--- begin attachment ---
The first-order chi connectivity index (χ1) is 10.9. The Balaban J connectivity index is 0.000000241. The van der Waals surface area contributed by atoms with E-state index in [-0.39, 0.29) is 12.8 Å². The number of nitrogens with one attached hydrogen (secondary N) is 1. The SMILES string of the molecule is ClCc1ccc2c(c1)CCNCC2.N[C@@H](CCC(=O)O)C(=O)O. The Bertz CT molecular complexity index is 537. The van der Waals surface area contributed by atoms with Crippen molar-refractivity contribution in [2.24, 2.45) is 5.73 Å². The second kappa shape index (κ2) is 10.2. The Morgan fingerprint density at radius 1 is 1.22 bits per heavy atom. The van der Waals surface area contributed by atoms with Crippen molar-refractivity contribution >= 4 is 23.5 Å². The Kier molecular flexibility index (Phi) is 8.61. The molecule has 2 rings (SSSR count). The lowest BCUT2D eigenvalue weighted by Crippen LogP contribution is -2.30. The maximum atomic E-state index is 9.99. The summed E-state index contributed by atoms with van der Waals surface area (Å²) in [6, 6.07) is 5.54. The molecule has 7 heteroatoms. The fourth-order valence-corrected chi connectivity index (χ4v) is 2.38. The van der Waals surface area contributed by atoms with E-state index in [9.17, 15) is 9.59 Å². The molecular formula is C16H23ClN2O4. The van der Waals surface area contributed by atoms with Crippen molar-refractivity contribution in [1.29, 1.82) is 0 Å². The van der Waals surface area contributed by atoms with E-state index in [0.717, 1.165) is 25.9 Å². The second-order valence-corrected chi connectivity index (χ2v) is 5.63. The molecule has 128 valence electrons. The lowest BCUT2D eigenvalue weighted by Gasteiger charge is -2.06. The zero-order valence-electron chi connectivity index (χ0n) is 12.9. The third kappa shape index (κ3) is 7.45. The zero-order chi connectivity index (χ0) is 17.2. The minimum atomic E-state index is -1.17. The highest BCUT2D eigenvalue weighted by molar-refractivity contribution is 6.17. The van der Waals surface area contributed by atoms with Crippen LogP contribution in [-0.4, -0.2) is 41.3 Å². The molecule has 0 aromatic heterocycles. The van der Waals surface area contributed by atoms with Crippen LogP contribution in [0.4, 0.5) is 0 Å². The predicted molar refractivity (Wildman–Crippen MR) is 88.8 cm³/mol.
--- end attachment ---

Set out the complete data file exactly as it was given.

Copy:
The first-order chi connectivity index (χ1) is 10.9. The Balaban J connectivity index is 0.000000241. The van der Waals surface area contributed by atoms with E-state index in [-0.39, 0.29) is 12.8 Å². The number of nitrogens with one attached hydrogen (secondary N) is 1. The SMILES string of the molecule is ClCc1ccc2c(c1)CCNCC2.N[C@@H](CCC(=O)O)C(=O)O. The Bertz CT molecular complexity index is 537. The van der Waals surface area contributed by atoms with Crippen molar-refractivity contribution in [2.24, 2.45) is 5.73 Å². The second kappa shape index (κ2) is 10.2. The Morgan fingerprint density at radius 1 is 1.22 bits per heavy atom. The van der Waals surface area contributed by atoms with Crippen molar-refractivity contribution >= 4 is 23.5 Å². The Kier molecular flexibility index (Phi) is 8.61. The molecule has 2 rings (SSSR count). The lowest BCUT2D eigenvalue weighted by Crippen LogP contribution is -2.30. The maximum atomic E-state index is 9.99. The summed E-state index contributed by atoms with van der Waals surface area (Å²) in [6, 6.07) is 5.54. The molecule has 7 heteroatoms. The fourth-order valence-corrected chi connectivity index (χ4v) is 2.38. The van der Waals surface area contributed by atoms with E-state index in [9.17, 15) is 9.59 Å². The molecular formula is C16H23ClN2O4. The van der Waals surface area contributed by atoms with Crippen molar-refractivity contribution in [1.29, 1.82) is 0 Å². The van der Waals surface area contributed by atoms with E-state index in [0.717, 1.165) is 25.9 Å². The second-order valence-corrected chi connectivity index (χ2v) is 5.63. The molecule has 128 valence electrons. The lowest BCUT2D eigenvalue weighted by Gasteiger charge is -2.06. The zero-order valence-electron chi connectivity index (χ0n) is 12.9. The third kappa shape index (κ3) is 7.45. The zero-order chi connectivity index (χ0) is 17.2. The minimum atomic E-state index is -1.17. The highest BCUT2D eigenvalue weighted by molar-refractivity contribution is 6.17. The van der Waals surface area contributed by atoms with Crippen LogP contribution in [-0.4, -0.2) is 41.3 Å². The molecule has 0 aromatic heterocycles. The van der Waals surface area contributed by atoms with Crippen LogP contribution in [0.4, 0.5) is 0 Å². The predicted molar refractivity (Wildman–Crippen MR) is 88.8 cm³/mol.